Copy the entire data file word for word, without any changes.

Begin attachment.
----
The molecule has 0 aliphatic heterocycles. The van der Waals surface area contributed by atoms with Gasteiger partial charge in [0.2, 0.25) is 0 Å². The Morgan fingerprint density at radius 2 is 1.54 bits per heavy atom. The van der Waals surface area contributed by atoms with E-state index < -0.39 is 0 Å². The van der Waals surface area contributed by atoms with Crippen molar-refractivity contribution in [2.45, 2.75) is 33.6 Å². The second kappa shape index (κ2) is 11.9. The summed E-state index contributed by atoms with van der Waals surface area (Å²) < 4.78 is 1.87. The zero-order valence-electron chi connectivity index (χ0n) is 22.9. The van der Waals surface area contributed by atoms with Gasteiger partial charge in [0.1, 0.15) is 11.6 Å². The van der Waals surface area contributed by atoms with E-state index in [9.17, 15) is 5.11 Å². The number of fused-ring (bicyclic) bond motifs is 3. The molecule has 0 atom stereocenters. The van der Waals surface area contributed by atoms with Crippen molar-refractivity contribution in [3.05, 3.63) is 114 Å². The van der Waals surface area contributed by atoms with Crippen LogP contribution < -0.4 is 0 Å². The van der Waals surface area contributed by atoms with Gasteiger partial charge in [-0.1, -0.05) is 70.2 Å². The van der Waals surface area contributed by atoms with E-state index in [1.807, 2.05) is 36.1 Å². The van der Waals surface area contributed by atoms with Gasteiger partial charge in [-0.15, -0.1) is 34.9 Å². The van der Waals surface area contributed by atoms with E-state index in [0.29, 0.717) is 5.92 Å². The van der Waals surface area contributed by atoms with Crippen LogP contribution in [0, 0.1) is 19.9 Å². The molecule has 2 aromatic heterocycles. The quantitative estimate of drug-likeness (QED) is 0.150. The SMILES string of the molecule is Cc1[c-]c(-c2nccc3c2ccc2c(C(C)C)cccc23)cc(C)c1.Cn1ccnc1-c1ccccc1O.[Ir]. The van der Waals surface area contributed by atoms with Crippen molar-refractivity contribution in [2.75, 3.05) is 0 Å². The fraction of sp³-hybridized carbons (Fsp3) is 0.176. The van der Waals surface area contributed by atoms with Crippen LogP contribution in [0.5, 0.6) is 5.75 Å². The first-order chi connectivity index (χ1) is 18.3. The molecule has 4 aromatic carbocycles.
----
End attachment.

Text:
The molecule has 0 aliphatic heterocycles. The van der Waals surface area contributed by atoms with Gasteiger partial charge in [0.2, 0.25) is 0 Å². The Morgan fingerprint density at radius 2 is 1.54 bits per heavy atom. The van der Waals surface area contributed by atoms with E-state index < -0.39 is 0 Å². The van der Waals surface area contributed by atoms with Crippen molar-refractivity contribution in [2.45, 2.75) is 33.6 Å². The second kappa shape index (κ2) is 11.9. The summed E-state index contributed by atoms with van der Waals surface area (Å²) < 4.78 is 1.87. The zero-order valence-electron chi connectivity index (χ0n) is 22.9. The van der Waals surface area contributed by atoms with Gasteiger partial charge in [0.1, 0.15) is 11.6 Å². The van der Waals surface area contributed by atoms with E-state index in [9.17, 15) is 5.11 Å². The number of fused-ring (bicyclic) bond motifs is 3. The molecule has 0 atom stereocenters. The van der Waals surface area contributed by atoms with Crippen molar-refractivity contribution in [3.05, 3.63) is 114 Å². The van der Waals surface area contributed by atoms with Crippen LogP contribution < -0.4 is 0 Å². The van der Waals surface area contributed by atoms with Gasteiger partial charge in [-0.1, -0.05) is 70.2 Å². The van der Waals surface area contributed by atoms with E-state index in [1.807, 2.05) is 36.1 Å². The van der Waals surface area contributed by atoms with Gasteiger partial charge in [-0.15, -0.1) is 34.9 Å². The van der Waals surface area contributed by atoms with E-state index in [0.29, 0.717) is 5.92 Å². The van der Waals surface area contributed by atoms with Crippen LogP contribution in [0, 0.1) is 19.9 Å². The molecule has 2 aromatic heterocycles. The quantitative estimate of drug-likeness (QED) is 0.150. The SMILES string of the molecule is Cc1[c-]c(-c2nccc3c2ccc2c(C(C)C)cccc23)cc(C)c1.Cn1ccnc1-c1ccccc1O.[Ir]. The van der Waals surface area contributed by atoms with Crippen molar-refractivity contribution in [2.75, 3.05) is 0 Å². The fraction of sp³-hybridized carbons (Fsp3) is 0.176. The van der Waals surface area contributed by atoms with Crippen LogP contribution in [0.5, 0.6) is 5.75 Å². The first-order chi connectivity index (χ1) is 18.3. The molecule has 4 aromatic carbocycles.